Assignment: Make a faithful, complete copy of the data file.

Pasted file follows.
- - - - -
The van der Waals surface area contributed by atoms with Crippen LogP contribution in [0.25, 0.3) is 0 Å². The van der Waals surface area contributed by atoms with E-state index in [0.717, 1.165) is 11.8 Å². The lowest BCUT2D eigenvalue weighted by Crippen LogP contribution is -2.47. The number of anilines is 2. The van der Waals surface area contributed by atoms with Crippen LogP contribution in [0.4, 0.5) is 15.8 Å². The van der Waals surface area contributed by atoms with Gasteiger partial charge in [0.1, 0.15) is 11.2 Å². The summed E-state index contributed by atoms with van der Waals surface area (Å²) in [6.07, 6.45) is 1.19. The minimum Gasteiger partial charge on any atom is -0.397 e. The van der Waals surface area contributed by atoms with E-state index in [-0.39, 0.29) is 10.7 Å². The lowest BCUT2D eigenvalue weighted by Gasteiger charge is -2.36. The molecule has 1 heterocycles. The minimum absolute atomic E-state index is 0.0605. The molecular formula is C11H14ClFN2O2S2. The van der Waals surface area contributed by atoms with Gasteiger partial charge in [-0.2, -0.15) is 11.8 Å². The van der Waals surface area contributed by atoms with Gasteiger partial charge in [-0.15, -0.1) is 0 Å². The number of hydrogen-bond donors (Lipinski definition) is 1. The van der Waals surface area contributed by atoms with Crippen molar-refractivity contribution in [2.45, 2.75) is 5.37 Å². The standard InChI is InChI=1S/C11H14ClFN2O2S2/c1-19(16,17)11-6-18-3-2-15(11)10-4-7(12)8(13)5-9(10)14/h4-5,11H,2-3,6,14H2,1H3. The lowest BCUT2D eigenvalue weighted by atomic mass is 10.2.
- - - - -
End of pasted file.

The van der Waals surface area contributed by atoms with Crippen LogP contribution in [0.25, 0.3) is 0 Å². The van der Waals surface area contributed by atoms with E-state index in [0.717, 1.165) is 11.8 Å². The lowest BCUT2D eigenvalue weighted by Crippen LogP contribution is -2.47. The number of anilines is 2. The van der Waals surface area contributed by atoms with Crippen LogP contribution in [0.4, 0.5) is 15.8 Å². The van der Waals surface area contributed by atoms with Gasteiger partial charge in [0.1, 0.15) is 11.2 Å². The summed E-state index contributed by atoms with van der Waals surface area (Å²) in [6.07, 6.45) is 1.19. The minimum Gasteiger partial charge on any atom is -0.397 e. The van der Waals surface area contributed by atoms with E-state index in [-0.39, 0.29) is 10.7 Å². The lowest BCUT2D eigenvalue weighted by Gasteiger charge is -2.36. The molecule has 1 heterocycles. The minimum absolute atomic E-state index is 0.0605. The molecular formula is C11H14ClFN2O2S2. The van der Waals surface area contributed by atoms with Gasteiger partial charge in [-0.2, -0.15) is 11.8 Å². The van der Waals surface area contributed by atoms with Gasteiger partial charge in [-0.15, -0.1) is 0 Å². The number of hydrogen-bond donors (Lipinski definition) is 1. The van der Waals surface area contributed by atoms with Crippen molar-refractivity contribution in [2.45, 2.75) is 5.37 Å². The standard InChI is InChI=1S/C11H14ClFN2O2S2/c1-19(16,17)11-6-18-3-2-15(11)10-4-7(12)8(13)5-9(10)14/h4-5,11H,2-3,6,14H2,1H3. The lowest BCUT2D eigenvalue weighted by atomic mass is 10.2.